Today is the inter-site competition for best kept plots, which we won't win because a) we didn't enter b) I can't seem to grow neat rows of great looking veg and c) I'm just not that into the idea. I'm aware of some allotment sites where there are prizes for most bee-friendly and most wildlife-friendly plot: sounds more broad-minded! Talking of wildlife: SNAKES ALIVE- was I shocked to see a poor 3-foot viper lookalike tangled in our netting.
Not our snake: Picture courtesy of Friends of Lancing Ring wildlife site http://www.glaucus.org.uk/LancRin2.htm
I recognised it as a grass snake (dull greyish colour, not all zig-zaggy) but still had a primal wish not to get bitten as it hissed and writhed. After a few attempts with secateurs I called L who legged it to the site in 4 minutes flat with a pair of sharp scissors, and then following a titan struggle with the mega-beast we got it fully free, and it shot off looking unharmed, but leaving us stinky with the snake-wee it emits to deter predators. We were chuffed to know there was a snake on the plot, but immediately removed all netting! Adders have a painful bite, which may cause severe health problems so be careful with those, but apparently you should be fairly safe with a grass snake.
Two days later I saw a dead hedgehog on the next plot- a very sad looking little thing. Was it the snake or the copious amounts of (banned) creosote which have just been splashed around the communal areas? It equally could have been the hot weather, or slug pellets and rat poisons... who knows.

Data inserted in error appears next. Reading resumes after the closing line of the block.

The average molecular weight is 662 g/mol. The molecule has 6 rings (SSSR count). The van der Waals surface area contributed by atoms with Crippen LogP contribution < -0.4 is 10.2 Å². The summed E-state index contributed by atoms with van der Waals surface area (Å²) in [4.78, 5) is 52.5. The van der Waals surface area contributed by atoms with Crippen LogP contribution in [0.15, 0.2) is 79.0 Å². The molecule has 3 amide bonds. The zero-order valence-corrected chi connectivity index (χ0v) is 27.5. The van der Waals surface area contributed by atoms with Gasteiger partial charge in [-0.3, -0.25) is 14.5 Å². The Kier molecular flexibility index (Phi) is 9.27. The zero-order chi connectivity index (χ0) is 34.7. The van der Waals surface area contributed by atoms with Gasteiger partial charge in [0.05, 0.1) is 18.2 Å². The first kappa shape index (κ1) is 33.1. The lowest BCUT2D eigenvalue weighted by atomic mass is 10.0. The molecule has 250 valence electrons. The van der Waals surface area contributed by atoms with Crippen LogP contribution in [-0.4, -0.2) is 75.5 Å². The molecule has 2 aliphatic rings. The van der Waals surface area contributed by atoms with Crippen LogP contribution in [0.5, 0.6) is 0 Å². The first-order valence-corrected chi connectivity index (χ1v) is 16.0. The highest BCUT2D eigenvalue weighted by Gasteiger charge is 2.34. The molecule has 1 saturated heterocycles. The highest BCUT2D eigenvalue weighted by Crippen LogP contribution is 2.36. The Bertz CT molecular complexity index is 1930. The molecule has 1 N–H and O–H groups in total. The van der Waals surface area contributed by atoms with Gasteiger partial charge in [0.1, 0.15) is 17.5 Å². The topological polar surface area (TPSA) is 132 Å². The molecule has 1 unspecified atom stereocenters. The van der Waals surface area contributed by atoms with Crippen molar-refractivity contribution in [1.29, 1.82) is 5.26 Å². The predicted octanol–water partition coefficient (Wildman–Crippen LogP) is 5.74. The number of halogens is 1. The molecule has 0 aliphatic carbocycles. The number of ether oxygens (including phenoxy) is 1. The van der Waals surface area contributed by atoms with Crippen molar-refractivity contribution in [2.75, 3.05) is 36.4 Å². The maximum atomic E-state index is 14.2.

Better news is that just around the same time we found two gorgeous garden tiger moths- the population of these has plummeted in the last few years, but reports suggest this has been a good year, as it seems to have been for other moths and butterflies.
When the moths were tucked under Crocosmia Lucifer they were quite well disguised in the dappled shade.
As well as revelling in wild beasties we have enjoyed a huge crop of delicious cherries, together with raspberries, strawberries, and red and black currants. Veg-wise we have had a good few french beans (Blue Lake and Cobra) whilst the mange-tout and peas have more or less finished. The perpetual spinach tastes pleasantly spinachy. We have also been cropping Cavalo Nero leaves- this is supposed to be grown and eaten through the winter months but our plot neighbours kindly gave us some rather well grown plants which are thriving right now. The potatoes - bog standard (probably) Arran Pilots- have been wonderfully new-potatoey. To go with the mint, which is, you've guessed it, pleasingly minty!
Last week was my birthday, thank you for the allotmenty cards and presents I received! And thank you allotment for the lovely bunch of flowers and the raspberries you provided for my cake!